Between them Ronaldo, Rivaldo and Ronaldinho won four Ballons d’Or, six FIFA World Player of the Year awards and the 2002 FIFA World Cup Korea/Japan. The question now is, can their successor Neymar, at the end of his first season at Barcelona, emulate the greats of yesteryear by winning the world title?
A new trend?
While the path from Brazil to Spain has been well trodden, the route heading in the opposite direction has seen less traffic, which can be put down to the sheer wealth of talent in the Brazilian game and also to money issues.
Few Spanish players have ever tried their luck in the land of the five-time world champions, though that has not stopped 24-year-old midfielder Fran Merida from searching for success in Brazil. After failing to make the headway he had expected at Arsenal and Atletico Madrid, Merida signed for Atletico Paranaense in 2013.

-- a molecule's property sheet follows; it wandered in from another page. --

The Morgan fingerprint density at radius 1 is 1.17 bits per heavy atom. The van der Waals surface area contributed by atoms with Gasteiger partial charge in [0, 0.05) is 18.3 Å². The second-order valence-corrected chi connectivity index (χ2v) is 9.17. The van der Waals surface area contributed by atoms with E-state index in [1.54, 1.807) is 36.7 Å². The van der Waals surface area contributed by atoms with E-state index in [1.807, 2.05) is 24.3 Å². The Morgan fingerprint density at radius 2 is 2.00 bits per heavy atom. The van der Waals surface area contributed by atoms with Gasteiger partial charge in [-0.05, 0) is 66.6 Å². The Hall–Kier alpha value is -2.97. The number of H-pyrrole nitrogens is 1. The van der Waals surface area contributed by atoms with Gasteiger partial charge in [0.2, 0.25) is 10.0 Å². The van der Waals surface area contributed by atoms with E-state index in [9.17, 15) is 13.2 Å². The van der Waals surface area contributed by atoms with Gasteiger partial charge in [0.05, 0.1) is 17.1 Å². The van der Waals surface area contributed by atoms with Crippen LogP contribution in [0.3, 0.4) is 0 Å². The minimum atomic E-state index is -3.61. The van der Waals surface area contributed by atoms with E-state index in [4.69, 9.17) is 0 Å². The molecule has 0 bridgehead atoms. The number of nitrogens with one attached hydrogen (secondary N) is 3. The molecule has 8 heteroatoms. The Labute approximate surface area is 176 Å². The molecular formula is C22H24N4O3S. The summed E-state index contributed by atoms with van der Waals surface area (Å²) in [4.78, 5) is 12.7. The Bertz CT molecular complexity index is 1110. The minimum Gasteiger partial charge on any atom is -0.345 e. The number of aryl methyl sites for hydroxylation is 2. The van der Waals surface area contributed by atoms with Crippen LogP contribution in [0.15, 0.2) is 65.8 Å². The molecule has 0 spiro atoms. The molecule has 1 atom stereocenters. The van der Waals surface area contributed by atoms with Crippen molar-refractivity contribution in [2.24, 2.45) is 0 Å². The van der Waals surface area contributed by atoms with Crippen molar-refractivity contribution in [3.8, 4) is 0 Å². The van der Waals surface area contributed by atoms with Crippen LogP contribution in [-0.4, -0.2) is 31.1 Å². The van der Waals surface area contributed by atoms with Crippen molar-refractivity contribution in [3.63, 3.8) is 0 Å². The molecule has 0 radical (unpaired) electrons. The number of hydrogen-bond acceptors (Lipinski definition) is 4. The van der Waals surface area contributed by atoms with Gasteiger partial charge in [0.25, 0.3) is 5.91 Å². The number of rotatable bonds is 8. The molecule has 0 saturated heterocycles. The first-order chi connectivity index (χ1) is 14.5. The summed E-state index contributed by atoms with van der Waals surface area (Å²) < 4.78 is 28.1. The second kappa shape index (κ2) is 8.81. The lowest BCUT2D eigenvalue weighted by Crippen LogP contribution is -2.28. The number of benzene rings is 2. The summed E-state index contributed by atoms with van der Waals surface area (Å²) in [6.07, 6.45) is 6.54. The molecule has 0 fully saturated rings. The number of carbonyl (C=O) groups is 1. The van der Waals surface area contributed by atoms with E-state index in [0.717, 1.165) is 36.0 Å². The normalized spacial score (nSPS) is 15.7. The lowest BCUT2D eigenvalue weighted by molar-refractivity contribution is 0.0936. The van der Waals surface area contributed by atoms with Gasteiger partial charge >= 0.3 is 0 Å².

The midfielder has since been joined at the Curitiba side by his fellow countryman Miguel Angel Portugal, who was appointed Furação coach at the start of this year.
Speaking to the club’s TV station on his arrival, Portugal reflected on Brazil’s contribution to the Spanish game: “We know all about Brazilian football in Spain. There are a lot of their players in La Liga and a lot of people working in Spanish football. Brazil has always produced very high quality players who know how to play the game the right way, and Spain has always sought to emulate that.”
While the exchange between the two countries has been a little imbalanced up to now, times are changing. Brazil’s influence on the Spanish game has been huge – there is no question of that – but should Spain and their style of play continue to dominate the global scene, then that trend could be reversed.
Rivaldo is one Brazilian legend to be impressed by the Spanish approach. “I’ve never seen anyone work on so many basic facets of the game as the Spanish do,” he once told FIFA.com. “That’s the secret. You don’t achieve a style of play as polished as that without putting a lot of hard work into it.”